In a second study on the enteric nervous system, K. Nothelfer et al. further extend the knowledge about the Wnt-Fzd-pathway in the ENS. They investigated the expression of the Wnt receptor frizzled-4 in the human ENS of small and large intestines and found a significant abundance of frizzled-4 in a subpopulation of enteric neuronal and glial cells. Moreover they observe a copositivity of frizzled-4 with neural progenitor markers nestin and p75ntr, implying a role of frizzled-4 during the development of the ENS.

On the reverse developmental pathway describing the reprogramming of somatic cells to induced pluripotent stem cells, a huge number of mechanisms and transcription factors are involved in the turn of maturity to pluripotency. Here, it was already reported that T-box transcription factors play distinct roles in the pluripotency network itself as well as during early steps of development. In this respect, M. Klingenstein et al. provide evidence that although Tbx3 is positively promoting iPS cell reprogramming, it still is not crucial for the generation or persistence of iPS cells. This information might fill a gap of knowledge concerning factors involved in both pluripotency and in early steps of cell fate determination, cell development, and adult function.

Signaling pathways and underlying factors represent the crucial set to upkeep stemness in vivo and in vitro. Nevertheless, during recent years it has become evident that these factors and their balance are also involved in early cell fate choice. In a summary on pluripotency factors, C. Weidgang et al. summarize current knowledge about the role of these factors not only in pluripotent conditions, but also during early cell fate determination, namely, the exit from pluripotency. Herein, a thorough and well-defined overview is provided as useful germ layer-related classifier of pluripotency factors.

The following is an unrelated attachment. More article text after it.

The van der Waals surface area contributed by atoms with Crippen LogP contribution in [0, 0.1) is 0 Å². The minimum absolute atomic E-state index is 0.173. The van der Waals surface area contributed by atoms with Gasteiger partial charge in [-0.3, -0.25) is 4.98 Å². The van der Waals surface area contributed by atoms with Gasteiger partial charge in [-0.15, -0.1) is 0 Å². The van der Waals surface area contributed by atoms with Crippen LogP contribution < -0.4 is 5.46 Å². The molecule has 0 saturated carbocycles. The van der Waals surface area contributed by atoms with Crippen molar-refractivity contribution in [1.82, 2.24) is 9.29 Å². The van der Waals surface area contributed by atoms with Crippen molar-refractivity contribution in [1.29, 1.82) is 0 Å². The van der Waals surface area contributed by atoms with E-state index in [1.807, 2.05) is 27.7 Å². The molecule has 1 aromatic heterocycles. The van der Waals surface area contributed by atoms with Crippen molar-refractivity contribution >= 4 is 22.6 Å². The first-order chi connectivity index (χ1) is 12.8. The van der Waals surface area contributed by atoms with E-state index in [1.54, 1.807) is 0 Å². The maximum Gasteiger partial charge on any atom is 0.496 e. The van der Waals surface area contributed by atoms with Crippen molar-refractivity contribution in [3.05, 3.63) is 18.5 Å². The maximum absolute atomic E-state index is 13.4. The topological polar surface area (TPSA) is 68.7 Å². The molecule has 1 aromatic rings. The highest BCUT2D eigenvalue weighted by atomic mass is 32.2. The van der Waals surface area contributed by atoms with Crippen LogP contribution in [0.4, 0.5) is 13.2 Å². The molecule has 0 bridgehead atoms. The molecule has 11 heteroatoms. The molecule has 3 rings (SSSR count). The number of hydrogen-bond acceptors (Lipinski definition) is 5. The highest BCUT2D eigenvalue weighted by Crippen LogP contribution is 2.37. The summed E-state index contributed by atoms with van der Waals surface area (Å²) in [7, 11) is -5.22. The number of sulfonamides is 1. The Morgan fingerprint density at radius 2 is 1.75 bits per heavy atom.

Organ development occurs in a cell but also niche-dependent manner. Herein, the developing pancreas gives a bona fide example where pancreatic epithelial cells develop in branching morphogenesis while receiving important signaling input from the overlying mesenchyme. H. A. Russ and colleagues complemented a transgenic mouse model to label the pancreatic mesenchyme with subsequent proteomic analysis. Thereby, three potentially important factors for pancreatic development were identified, which the authors validated in directed differentiation efforts of human embryonic stem cells. Taken together, analyzing the proteome of supporting tissues in mouse models may aid to identify novel regulators of pancreatic differentiation of human pluripotent stems cells and thereby improve purity of currently available protocols.